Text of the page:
Woman Arrested for Trying to Enter Maternity Ward with Fake Babies

Woman Arrested for Trying to Enter Maternity Ward with Fake Babies

Merced police arrested a woman on misdemeanor trespassing charges who they say was trying to access the maternity ward at Mercy Medical while carrying life-like baby dolls. Police say she was dressed like a nurse and had an old visitor's pass.
Merced police arrested a woman on misdemeanor trespassing charges who they say was trying to access the maternity ward at Mercy Medical while carrying life-like baby dolls. 

Tonya Whitney, 41, of Merced, says this is a misunderstanding.

Police say they got a search warrant and arrested Whitney at her apartment. They found many life-like dolls there.

Police say that Whitney says she sells these dolls and was at the hospital to make a sale's pitch. 

Whitney and her husband showed up at the hospital twice. 

The first time was on Saturday after Whitney's husband visited the emergency department. 

"They then retuned Monday and they once again attempted [to enter]. Of course this prompted an immediate response from the hospital because they wanted to secure the safety of the children," says Capt. Tom Trinidad with the Merced Police Department.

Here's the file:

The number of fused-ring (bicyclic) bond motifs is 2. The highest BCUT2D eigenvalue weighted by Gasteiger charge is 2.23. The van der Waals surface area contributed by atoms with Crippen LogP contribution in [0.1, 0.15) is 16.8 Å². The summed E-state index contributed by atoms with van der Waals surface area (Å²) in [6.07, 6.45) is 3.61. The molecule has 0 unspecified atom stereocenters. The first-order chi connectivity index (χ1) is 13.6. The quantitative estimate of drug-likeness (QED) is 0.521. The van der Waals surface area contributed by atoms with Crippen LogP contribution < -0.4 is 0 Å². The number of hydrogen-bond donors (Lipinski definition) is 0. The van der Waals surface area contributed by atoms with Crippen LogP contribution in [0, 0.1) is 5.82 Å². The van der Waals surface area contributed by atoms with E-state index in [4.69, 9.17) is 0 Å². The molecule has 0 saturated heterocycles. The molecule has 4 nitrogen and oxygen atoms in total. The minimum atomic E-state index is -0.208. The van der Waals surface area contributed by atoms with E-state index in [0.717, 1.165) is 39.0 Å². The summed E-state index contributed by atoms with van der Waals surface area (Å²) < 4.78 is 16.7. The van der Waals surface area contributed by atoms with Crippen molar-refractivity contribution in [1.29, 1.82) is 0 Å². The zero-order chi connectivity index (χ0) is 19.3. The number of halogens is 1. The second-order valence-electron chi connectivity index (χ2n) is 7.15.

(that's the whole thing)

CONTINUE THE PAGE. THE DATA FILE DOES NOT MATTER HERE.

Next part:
Police say Whitney was wearing a nurse's outfit and had her visitor's pass from Saturday. 

Whitney was able to get up to the second floor. She carried a fake baby and a carrier. 

But she was turned away at the maternity ward and asked to leave. 

"If you look at it, could be suspicious. Of course, the assumption could be made that she was there for the purpose of switching out a fake life-like baby with a real baby," Trinidad says. 

Hospital security staff noticed the couple's odd behavior as they treated the dolls like real infants, cuddling them and changing their diapers. 

Security stopped them to talk with them and took their pictures. They called police and other hospitals to be on alert for the suspicious man and woman. 

It was an alert that Christine Jakel received. She's the security operations manager at Children's Hospital Central California. 

"They put out the alert to the other hospitals, and then we shared it. I shared it with our local sister hospitals so that they knew what was going on," Jakel says. 

She wants to assure parents that Children's Hospital takes security measures to know each person who comes into the hospital's five public entrances. They receive a band after they check in with security, and the band is only valid for the day. 

"They are identified for who they are, why they're here," Jakel says. "They need to have a legitimate reason for patient care or business need to be here."

Police say the woman has at least one child. 

Police did not arrest her husband.

Mercy Medical has not returned multiple calls for comment.
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